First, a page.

Saturday, April 2, 2016

Blast from the Past

I had a little bit of free time last Friday so I took an opportunity to visit the "Game On" exhibit at the Miraikan in Odaiba, Tokyo.  Needless to say it was a very nostalgic experience.  I also snapped a few photos while I was there (sorry if they look a bit blurry - low light, no flash allowed).  Here's a sampling in this blog post along with some accompanying text based on my impressions.

A bit before my time, but my understanding is
part of the popularity of Pong was the lack
of social stigma associated with men and
women playing it together.  Considering there
was a line of couples waiting to play, I think it
still holds appeal in that regard.
Computer Space was the first commercially
available arcade game ever made.  Sadly it wasn't in working shape (along with Centipede and the original vector graphics Star Wars rail shooter).  I did get to play Space War though which was just adjacent. 
Practically every gaming system ever manufactured was on display with at least one game available to try out.  In this photo (from left to right) is an Atari 7800, Sega Genesis, Gamecube, PSX and original XBOX.  They also had a Dance Dance Revolution machine and a full set of
Rock Band musical instruments.
Before the Nintendo Gameboy, these little handheld devices used the same technology as digital watches to create simple games.  My childhood memory is a bit fuzzy, but I do recall playing "Fire," Octopus," and possibly "Popeye."
I had Kerbal Space Program flashbacks while
playing Moon Lander.  I was able to land safely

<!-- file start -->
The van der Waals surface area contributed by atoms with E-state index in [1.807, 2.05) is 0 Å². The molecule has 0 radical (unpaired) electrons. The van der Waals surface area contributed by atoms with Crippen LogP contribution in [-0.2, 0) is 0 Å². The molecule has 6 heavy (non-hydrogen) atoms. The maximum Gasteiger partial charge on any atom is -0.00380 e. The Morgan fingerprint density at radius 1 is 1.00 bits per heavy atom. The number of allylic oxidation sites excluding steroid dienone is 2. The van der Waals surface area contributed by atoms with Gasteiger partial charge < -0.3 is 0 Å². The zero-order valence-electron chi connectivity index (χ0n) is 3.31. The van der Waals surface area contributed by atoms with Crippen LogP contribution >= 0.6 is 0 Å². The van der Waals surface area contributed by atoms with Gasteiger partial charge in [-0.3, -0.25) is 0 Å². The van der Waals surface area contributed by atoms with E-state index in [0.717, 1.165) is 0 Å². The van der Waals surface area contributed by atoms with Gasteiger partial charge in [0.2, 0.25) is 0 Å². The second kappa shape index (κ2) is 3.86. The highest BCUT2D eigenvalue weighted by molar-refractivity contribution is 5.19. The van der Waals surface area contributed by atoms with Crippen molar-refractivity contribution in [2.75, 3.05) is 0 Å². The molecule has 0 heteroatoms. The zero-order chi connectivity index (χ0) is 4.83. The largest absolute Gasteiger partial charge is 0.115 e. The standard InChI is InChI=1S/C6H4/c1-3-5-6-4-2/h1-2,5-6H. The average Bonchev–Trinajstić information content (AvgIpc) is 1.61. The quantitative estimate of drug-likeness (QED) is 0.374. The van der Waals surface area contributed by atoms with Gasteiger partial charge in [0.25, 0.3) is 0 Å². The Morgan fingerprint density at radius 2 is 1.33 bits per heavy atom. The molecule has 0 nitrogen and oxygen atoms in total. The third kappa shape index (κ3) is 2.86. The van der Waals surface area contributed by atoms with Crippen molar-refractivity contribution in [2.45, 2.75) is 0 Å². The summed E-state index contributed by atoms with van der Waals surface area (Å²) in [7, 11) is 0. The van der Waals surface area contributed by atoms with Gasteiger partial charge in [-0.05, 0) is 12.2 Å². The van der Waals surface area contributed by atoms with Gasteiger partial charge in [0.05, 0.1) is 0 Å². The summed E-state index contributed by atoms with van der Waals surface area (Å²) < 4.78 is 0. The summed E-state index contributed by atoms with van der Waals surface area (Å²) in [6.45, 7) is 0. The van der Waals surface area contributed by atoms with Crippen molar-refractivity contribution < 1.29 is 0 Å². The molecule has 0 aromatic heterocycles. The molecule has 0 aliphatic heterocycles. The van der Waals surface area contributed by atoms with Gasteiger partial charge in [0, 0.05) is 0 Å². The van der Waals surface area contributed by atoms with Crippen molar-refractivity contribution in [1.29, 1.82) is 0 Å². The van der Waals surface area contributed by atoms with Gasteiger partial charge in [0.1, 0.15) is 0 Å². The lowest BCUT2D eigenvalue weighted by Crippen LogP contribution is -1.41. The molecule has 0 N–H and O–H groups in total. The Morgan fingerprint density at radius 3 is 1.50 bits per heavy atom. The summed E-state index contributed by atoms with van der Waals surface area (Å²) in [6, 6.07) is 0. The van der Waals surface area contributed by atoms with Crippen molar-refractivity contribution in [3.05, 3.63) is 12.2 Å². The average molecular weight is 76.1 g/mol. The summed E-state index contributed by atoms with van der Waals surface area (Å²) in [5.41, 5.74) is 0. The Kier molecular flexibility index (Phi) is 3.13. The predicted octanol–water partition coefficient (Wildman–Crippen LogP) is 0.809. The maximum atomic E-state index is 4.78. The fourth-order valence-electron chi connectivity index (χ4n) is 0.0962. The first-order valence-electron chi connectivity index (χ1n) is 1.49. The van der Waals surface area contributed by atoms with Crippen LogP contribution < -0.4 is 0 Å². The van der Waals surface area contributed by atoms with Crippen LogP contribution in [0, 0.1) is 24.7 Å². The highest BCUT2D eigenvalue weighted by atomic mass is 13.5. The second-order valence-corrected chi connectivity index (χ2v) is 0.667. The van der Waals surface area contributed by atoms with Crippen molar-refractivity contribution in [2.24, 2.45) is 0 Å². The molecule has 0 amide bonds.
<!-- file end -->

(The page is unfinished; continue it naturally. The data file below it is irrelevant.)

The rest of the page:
the first try, but on the second attempt I deiced to
go for a suicide didn't end well.  Funny
enough the failure message read something along
the lines of "you just destroyed a 100 Mega Buck
spacecraft."  I wonder if the technician I saw
working on the broken Hang On machine was
thinking something along similar lines with
regards to the museum visitors. 
I used to have an Apple IIc with this exact game and joystick.  Inside the display case is floppy disk copy of Prince of Persia which I also played extensively.
The original version of Space
Invaders was pretty creepy
looking.  Aside from old classics
like Galaga, Missle Command,
and Dig Dug, there were also
a nice mix of modern shooters as
 well as artsy titles (Papers
Shadow of the Colossus,
and Viva Pinata).
I was aware of Steel Battalion, but I never
thought I would ever get a chance to play
it for real.  The controls were a bit intimidating
to say the least.  Thankfully a kind Japanese man
helped me through the rather complex startup sequence.
Sadly, I wasn't able to flip up the cover on the emergency
escape button in time to preserve my meager progress
before being destroyed.

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